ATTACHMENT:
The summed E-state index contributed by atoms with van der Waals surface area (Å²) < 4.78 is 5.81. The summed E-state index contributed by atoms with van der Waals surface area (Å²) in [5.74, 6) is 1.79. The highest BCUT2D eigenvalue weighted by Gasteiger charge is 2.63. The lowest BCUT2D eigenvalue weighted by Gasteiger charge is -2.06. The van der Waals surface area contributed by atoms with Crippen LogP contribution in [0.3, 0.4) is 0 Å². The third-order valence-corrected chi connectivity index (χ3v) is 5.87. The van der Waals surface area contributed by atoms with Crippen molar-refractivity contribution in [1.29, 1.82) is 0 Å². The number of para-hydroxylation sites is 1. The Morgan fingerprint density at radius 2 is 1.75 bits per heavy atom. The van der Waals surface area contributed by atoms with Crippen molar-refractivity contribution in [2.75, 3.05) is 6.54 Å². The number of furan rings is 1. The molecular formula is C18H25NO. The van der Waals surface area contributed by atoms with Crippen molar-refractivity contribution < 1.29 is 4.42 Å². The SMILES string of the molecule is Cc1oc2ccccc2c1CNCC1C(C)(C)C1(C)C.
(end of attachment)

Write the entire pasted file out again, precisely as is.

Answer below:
The summed E-state index contributed by atoms with van der Waals surface area (Å²) < 4.78 is 5.81. The summed E-state index contributed by atoms with van der Waals surface area (Å²) in [5.74, 6) is 1.79. The highest BCUT2D eigenvalue weighted by Gasteiger charge is 2.63. The lowest BCUT2D eigenvalue weighted by Gasteiger charge is -2.06. The van der Waals surface area contributed by atoms with Crippen LogP contribution in [0.3, 0.4) is 0 Å². The third-order valence-corrected chi connectivity index (χ3v) is 5.87. The van der Waals surface area contributed by atoms with Crippen molar-refractivity contribution in [1.29, 1.82) is 0 Å². The number of para-hydroxylation sites is 1. The Morgan fingerprint density at radius 2 is 1.75 bits per heavy atom. The van der Waals surface area contributed by atoms with Crippen molar-refractivity contribution in [2.75, 3.05) is 6.54 Å². The number of furan rings is 1. The molecular formula is C18H25NO. The van der Waals surface area contributed by atoms with Crippen molar-refractivity contribution < 1.29 is 4.42 Å². The SMILES string of the molecule is Cc1oc2ccccc2c1CNCC1C(C)(C)C1(C)C.